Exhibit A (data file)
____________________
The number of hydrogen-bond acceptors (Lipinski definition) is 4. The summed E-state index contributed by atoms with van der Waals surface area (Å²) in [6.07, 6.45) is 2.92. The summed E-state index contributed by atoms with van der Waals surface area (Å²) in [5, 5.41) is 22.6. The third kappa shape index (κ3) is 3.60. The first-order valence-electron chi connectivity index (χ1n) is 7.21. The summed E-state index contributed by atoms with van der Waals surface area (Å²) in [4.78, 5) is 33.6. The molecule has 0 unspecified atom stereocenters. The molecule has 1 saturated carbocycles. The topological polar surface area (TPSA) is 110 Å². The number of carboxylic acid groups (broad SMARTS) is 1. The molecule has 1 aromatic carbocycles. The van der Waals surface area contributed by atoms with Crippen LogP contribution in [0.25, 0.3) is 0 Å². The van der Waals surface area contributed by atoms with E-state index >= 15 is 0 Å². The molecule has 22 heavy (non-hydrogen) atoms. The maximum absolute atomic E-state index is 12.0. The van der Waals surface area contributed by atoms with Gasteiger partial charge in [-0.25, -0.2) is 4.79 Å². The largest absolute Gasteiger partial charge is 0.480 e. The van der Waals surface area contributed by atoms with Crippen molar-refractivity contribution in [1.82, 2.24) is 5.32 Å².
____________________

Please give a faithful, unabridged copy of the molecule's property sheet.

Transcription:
The number of hydrogen-bond acceptors (Lipinski definition) is 4. The summed E-state index contributed by atoms with van der Waals surface area (Å²) in [6.07, 6.45) is 2.92. The summed E-state index contributed by atoms with van der Waals surface area (Å²) in [5, 5.41) is 22.6. The third kappa shape index (κ3) is 3.60. The first-order valence-electron chi connectivity index (χ1n) is 7.21. The summed E-state index contributed by atoms with van der Waals surface area (Å²) in [4.78, 5) is 33.6. The molecule has 0 unspecified atom stereocenters. The molecule has 1 saturated carbocycles. The topological polar surface area (TPSA) is 110 Å². The number of carboxylic acid groups (broad SMARTS) is 1. The molecule has 1 aromatic carbocycles. The van der Waals surface area contributed by atoms with Crippen LogP contribution in [0.25, 0.3) is 0 Å². The van der Waals surface area contributed by atoms with E-state index >= 15 is 0 Å². The molecule has 22 heavy (non-hydrogen) atoms. The maximum absolute atomic E-state index is 12.0. The van der Waals surface area contributed by atoms with Gasteiger partial charge in [-0.25, -0.2) is 4.79 Å². The largest absolute Gasteiger partial charge is 0.480 e. The van der Waals surface area contributed by atoms with Crippen molar-refractivity contribution in [1.82, 2.24) is 5.32 Å².